People prescribed medication to control arrhythmia, calcium channel blockers and higher statin doses are also associated with a higher risk of statin intolerance, as is high alcohol consumption.
 
Professor Banach said the insight is critically important for clinicians to be able to better predict which patients may be at higher risk of an intolerance to the drug.
 
‘Then we can consider upfront other ways to treat them in order to reduce the risk and improve adherence to treatment,’ he said.
 
Professor Chow believes this is where GPs have an ‘incredibly important’ role to play in supporting patients.
 
She says it is vital that patients are having regular reviews of their medicines, and that open discussions are taking place to talk about any side effects and the various factors that could be contributing.
 
If statins are found to be the cause, Professor Chow says there are a number of approaches that can be taken, including reducing the dose, changing to another type of statin or changing the time of day that the medicine is taken.
 
‘We’re also increasingly encouraging people to think about combination approaches to reduce the total dose of statin,’ she said.
 
‘Combining a lower dose statin with ezetimibe could achieve the LDL target that you want without as much statin.
 
‘And obviously diet can never be forgotten in all of these things.’
 
But if the side effects are mild and temporary, which they largely tend to be, Professor Chow says it ultimately comes down to a risk–benefit discussion.
 
‘If it’s a little bit of aches and pain with this medicine, but in the long term it reduces your rate of cardiovascular events, they might be able to tolerate it if it gets better – and we do know that these things do tend to get better,’ she said.
 
For Professor Banach, the findings should help clinicians to assure patients that statin therapy is very well tolerated, at a rate ‘similar or even better than’ other cardiology drugs.
 
‘The most important message to patients as a result of this study is that they should keep on taking statins according to the prescribed dose, and discuss any side effects with their doctor, rather than discontinuing the medication,’ he said.
 
‘The same clear message can be addressed to physicians treating patients with high cholesterol levels.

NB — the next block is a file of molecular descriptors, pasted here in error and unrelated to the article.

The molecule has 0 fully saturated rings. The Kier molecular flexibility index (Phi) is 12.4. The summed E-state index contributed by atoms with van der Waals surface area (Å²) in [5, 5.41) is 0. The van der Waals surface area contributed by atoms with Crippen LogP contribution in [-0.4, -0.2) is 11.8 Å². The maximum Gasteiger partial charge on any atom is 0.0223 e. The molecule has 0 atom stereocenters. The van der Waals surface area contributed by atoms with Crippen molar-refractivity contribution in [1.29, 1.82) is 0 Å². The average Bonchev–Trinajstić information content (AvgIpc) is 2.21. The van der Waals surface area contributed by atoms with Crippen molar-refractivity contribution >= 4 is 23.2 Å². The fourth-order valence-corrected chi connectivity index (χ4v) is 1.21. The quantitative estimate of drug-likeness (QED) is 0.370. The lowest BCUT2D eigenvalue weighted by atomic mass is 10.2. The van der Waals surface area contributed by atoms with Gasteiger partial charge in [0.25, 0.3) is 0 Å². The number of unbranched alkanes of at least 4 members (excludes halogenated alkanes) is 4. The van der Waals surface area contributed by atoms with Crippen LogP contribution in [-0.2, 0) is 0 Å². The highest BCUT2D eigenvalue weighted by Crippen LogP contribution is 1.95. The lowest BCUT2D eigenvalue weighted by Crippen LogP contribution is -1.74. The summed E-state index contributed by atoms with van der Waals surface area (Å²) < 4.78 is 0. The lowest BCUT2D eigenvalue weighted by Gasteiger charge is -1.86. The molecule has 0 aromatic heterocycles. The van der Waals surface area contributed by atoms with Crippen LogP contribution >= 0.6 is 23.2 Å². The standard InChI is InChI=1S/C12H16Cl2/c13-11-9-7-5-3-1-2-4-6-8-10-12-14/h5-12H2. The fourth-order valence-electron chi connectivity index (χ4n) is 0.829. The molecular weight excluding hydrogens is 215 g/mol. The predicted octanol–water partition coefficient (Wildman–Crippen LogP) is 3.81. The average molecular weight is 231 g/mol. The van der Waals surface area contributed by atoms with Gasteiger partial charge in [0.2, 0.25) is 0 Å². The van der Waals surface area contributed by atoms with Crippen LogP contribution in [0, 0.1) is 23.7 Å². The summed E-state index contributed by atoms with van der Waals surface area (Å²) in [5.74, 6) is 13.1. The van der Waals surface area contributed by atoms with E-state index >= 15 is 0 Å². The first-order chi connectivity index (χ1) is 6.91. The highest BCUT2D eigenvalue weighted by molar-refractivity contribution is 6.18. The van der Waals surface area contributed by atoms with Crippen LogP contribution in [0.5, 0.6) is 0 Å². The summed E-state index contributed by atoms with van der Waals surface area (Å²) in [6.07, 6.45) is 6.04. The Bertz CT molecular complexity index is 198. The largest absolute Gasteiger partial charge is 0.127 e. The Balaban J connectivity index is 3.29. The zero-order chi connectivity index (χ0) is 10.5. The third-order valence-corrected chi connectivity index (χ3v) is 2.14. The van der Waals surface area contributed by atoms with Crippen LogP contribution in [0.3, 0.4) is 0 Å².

‘We should carefully evaluate symptoms, assessing in detail patients’ medical histories, when the symptoms appeared, specific details of pain, other medications the patients are taking, and other conditions and risk factors.
 
‘Then we will see that statins can be used safely in most patients, which is critically important for reducing their cholesterol levels and preventing heart and blood vessel diseases and death.’
 
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cardiovascular disease cholesterol cholesterol-lowering drug drucebo high nocebo side effects statin intolerance


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Dr San   17/02/2022 7:58:13 AM

Patients perception of side effects and life values may be different from that of the Lipid Society. Perhaps we would get different results if researchers were blinded to money and benefits from some of the richest companies in the world, those selling statins that happen to be among the most prescribed and profitable drugs in the world.


Dr Peter James Strickland   17/02/2022 12:35:53 PM

The difficulty sometimes with those on statins PLUS do a fair bit of exercise --what is causing my leg muscle pains each day---is the exercise, or is the statin? That may be the reason to stop the statin by the patient, but then there is the risk of increased propensity for coronary artery accelerated atherosclerosis and sudden death during exercise! My experience tells me to advise the patient that the statin wins here, and possibly try a lower dose if myalgia is a problem, and see how you go rather than just stopping the statin stat --this applies especially for those who have coronary stents, or have had bypass surgery (anywhere from heart to brain to legs etc).